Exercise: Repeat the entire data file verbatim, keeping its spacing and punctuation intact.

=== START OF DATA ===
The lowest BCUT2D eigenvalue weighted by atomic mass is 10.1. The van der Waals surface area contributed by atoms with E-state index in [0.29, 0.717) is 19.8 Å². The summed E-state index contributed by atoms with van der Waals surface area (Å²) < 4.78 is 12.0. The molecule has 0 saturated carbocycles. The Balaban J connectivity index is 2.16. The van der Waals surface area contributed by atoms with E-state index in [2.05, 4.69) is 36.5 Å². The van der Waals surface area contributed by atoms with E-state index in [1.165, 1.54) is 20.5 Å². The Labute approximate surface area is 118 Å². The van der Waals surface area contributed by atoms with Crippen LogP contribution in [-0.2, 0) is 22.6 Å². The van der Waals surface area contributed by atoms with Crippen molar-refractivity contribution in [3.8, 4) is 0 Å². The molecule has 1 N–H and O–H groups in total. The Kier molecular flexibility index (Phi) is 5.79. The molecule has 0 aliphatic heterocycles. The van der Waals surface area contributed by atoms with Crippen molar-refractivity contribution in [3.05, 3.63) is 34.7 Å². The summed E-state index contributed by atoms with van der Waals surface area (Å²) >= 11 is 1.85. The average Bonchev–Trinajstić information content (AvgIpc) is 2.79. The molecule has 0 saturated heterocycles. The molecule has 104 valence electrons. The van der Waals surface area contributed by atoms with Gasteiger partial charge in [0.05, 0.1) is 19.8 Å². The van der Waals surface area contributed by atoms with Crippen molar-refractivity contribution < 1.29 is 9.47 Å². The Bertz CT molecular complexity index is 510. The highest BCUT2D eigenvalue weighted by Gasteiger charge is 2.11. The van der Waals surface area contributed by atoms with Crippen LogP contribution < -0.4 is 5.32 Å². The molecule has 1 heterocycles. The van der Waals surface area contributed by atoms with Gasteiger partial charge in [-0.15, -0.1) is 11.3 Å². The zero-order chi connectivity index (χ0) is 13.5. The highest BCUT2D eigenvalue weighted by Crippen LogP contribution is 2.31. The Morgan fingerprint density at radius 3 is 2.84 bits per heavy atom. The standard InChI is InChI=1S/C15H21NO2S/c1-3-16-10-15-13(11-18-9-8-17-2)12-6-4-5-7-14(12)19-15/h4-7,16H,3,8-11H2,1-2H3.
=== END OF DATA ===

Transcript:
The lowest BCUT2D eigenvalue weighted by atomic mass is 10.1. The van der Waals surface area contributed by atoms with E-state index in [0.29, 0.717) is 19.8 Å². The summed E-state index contributed by atoms with van der Waals surface area (Å²) < 4.78 is 12.0. The molecule has 0 saturated carbocycles. The Balaban J connectivity index is 2.16. The van der Waals surface area contributed by atoms with E-state index in [2.05, 4.69) is 36.5 Å². The van der Waals surface area contributed by atoms with E-state index in [1.165, 1.54) is 20.5 Å². The Labute approximate surface area is 118 Å². The van der Waals surface area contributed by atoms with Crippen LogP contribution in [-0.2, 0) is 22.6 Å². The van der Waals surface area contributed by atoms with Crippen molar-refractivity contribution in [3.8, 4) is 0 Å². The molecule has 1 N–H and O–H groups in total. The Kier molecular flexibility index (Phi) is 5.79. The molecule has 0 aliphatic heterocycles. The van der Waals surface area contributed by atoms with Crippen molar-refractivity contribution in [3.05, 3.63) is 34.7 Å². The summed E-state index contributed by atoms with van der Waals surface area (Å²) >= 11 is 1.85. The average Bonchev–Trinajstić information content (AvgIpc) is 2.79. The molecule has 0 saturated heterocycles. The molecule has 104 valence electrons. The van der Waals surface area contributed by atoms with Gasteiger partial charge in [0.05, 0.1) is 19.8 Å². The van der Waals surface area contributed by atoms with Crippen molar-refractivity contribution < 1.29 is 9.47 Å². The Bertz CT molecular complexity index is 510. The highest BCUT2D eigenvalue weighted by Gasteiger charge is 2.11. The van der Waals surface area contributed by atoms with Crippen LogP contribution < -0.4 is 5.32 Å². The molecule has 1 heterocycles. The van der Waals surface area contributed by atoms with Gasteiger partial charge in [-0.15, -0.1) is 11.3 Å². The zero-order chi connectivity index (χ0) is 13.5. The highest BCUT2D eigenvalue weighted by Crippen LogP contribution is 2.31. The Morgan fingerprint density at radius 3 is 2.84 bits per heavy atom. The standard InChI is InChI=1S/C15H21NO2S/c1-3-16-10-15-13(11-18-9-8-17-2)12-6-4-5-7-14(12)19-15/h4-7,16H,3,8-11H2,1-2H3.